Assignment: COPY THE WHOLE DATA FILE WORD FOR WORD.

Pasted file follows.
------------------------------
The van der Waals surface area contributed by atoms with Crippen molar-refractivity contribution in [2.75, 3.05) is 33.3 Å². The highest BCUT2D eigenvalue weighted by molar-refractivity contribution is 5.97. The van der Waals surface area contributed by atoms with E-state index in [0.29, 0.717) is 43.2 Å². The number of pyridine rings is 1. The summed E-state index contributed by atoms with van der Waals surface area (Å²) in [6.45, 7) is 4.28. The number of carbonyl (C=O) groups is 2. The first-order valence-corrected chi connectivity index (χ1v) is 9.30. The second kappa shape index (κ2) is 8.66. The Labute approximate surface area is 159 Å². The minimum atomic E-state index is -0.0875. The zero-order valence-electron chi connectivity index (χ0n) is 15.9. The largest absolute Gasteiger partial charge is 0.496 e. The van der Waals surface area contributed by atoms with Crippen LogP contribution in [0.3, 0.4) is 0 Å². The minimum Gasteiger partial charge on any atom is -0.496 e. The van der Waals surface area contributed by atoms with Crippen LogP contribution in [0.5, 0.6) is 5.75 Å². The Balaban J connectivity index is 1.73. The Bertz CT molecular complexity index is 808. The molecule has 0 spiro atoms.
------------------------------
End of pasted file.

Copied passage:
The van der Waals surface area contributed by atoms with Crippen molar-refractivity contribution in [2.75, 3.05) is 33.3 Å². The highest BCUT2D eigenvalue weighted by molar-refractivity contribution is 5.97. The van der Waals surface area contributed by atoms with E-state index in [0.29, 0.717) is 43.2 Å². The number of pyridine rings is 1. The summed E-state index contributed by atoms with van der Waals surface area (Å²) in [6.45, 7) is 4.28. The number of carbonyl (C=O) groups is 2. The first-order valence-corrected chi connectivity index (χ1v) is 9.30. The second kappa shape index (κ2) is 8.66. The Labute approximate surface area is 159 Å². The minimum atomic E-state index is -0.0875. The zero-order valence-electron chi connectivity index (χ0n) is 15.9. The largest absolute Gasteiger partial charge is 0.496 e. The van der Waals surface area contributed by atoms with Crippen LogP contribution in [0.3, 0.4) is 0 Å². The minimum Gasteiger partial charge on any atom is -0.496 e. The van der Waals surface area contributed by atoms with Crippen LogP contribution in [0.5, 0.6) is 5.75 Å². The Balaban J connectivity index is 1.73. The Bertz CT molecular complexity index is 808. The molecule has 0 spiro atoms.